In some ways it is almost amazing to me that divorce rates are as low as they are.(I should note that divorce rates are much lower than is commonly repeated. Divorce rates have never been 50% in the U.S. and have been steadily declining since the 70's when a variety of factors caused a spike. Both Catholics and Lutherans have a slightly lower divorce rate than Mormons. 24% vs. 21%)

I think I would consider romantic love a delusion, albeit a useful one. It is a well studied fact that the initial feelings of being in love last from 1-3 years. Many researchers speculate this is because it takes that long have and raise a child from infancy.

It is not that liking someone a whole lot is something I would consider delusional, since an emotional state is a subjective thing. It is that when we feel that initial stage of romantic love, or infatuation, our lover seems far better than they may actually be and appear after that infatuation wanes. Flaws or traits that may later lead to conflict or annoyance may not even be noticed in those initial times, and if they are may not be taken seriously.

The way we view them compared to others is far out of proportion with a rational assessment. Of all the billions of people in the world, this one person, who may be just slightly more suited to us than others we know takes on the status of being enormously better than everyone else on earth. They are infinitely smarter and prettier and funnier and more enjoyable to be around than all others. Out of everyone else, you want to spend every moment of the rest of your life with them. Not only that, but with only them. (you will still have friends, family and children, but only that person will you choose to live with for the rest of your life)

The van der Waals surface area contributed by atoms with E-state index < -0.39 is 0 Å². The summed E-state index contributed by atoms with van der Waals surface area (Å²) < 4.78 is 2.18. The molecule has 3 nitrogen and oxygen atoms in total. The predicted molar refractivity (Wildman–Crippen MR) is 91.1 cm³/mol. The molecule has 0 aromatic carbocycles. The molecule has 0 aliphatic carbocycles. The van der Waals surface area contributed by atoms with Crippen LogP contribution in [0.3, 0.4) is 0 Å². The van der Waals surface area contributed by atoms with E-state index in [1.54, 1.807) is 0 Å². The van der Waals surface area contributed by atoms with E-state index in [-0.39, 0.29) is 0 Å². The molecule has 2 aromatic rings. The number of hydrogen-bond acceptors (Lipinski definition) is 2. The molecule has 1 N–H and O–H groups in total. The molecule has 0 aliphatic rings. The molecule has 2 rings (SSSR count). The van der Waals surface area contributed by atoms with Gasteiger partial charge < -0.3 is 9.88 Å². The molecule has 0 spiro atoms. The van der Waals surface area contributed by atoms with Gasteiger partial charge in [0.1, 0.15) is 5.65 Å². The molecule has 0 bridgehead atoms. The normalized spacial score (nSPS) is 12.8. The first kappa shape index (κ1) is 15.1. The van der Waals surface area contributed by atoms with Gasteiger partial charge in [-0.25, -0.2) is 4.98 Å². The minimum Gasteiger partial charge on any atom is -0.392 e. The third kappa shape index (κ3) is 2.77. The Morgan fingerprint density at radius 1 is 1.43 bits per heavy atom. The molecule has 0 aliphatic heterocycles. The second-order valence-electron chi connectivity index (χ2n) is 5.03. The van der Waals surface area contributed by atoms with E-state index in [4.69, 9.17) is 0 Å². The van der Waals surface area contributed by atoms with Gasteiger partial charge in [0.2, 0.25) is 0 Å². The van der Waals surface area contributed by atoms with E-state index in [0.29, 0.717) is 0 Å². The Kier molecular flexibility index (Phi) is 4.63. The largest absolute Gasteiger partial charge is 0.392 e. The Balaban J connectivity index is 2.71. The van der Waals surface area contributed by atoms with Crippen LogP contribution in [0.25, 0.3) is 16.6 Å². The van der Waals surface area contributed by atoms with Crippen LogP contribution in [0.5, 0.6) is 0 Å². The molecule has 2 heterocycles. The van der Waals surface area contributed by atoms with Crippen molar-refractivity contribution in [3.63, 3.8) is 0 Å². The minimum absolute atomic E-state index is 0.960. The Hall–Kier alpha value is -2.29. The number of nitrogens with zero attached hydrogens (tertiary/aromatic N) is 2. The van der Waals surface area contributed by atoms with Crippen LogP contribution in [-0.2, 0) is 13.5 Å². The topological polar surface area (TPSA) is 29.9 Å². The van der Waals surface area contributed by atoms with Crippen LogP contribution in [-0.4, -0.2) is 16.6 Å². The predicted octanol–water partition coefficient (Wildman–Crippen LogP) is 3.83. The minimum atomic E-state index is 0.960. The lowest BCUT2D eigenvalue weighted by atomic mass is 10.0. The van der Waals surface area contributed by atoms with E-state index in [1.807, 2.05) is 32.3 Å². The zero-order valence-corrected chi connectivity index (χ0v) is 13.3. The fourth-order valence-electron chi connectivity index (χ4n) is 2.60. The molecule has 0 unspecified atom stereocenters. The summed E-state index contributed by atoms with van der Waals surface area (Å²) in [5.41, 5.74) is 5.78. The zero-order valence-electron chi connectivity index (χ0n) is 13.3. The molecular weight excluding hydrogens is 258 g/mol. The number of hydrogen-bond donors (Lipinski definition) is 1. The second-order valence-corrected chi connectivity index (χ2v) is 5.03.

Think of every other sort of relationship in our life. Friendships and familial relationships. Almost never do we meet one friend and see them infinitely beyond all other possible friends and choose to be their friend in a way that is exclusionary to even the possibility of other friendships. Sure we have may have best friends but not to the exclusion of our others. And we normally see them for what they are, just a bit better than our other friends, not infinitely better than everyone ever.
After the first couple years when that chemically induced infatuation wears off, it is no wonder a certain disillusionment happens. It is like stepping out of a mania and seeing this person for who they really are. 

Even if your lover is an otherwise great perso
n, it can lead to disappointment or resentment to see the infatuation you had felt wasn't quite in touch with reality. Not that you may not continue to love them, but the nature of it changes, both chemically and manifestly.

It makes sense that an active sex life can play such an vital role in a healthy marriage. since sex releases Oxytocin and other chemicals which create a sense of closeness and intimacy. It is as if we need a certain amount chemical prodding, because otherwise they would more like a sibling.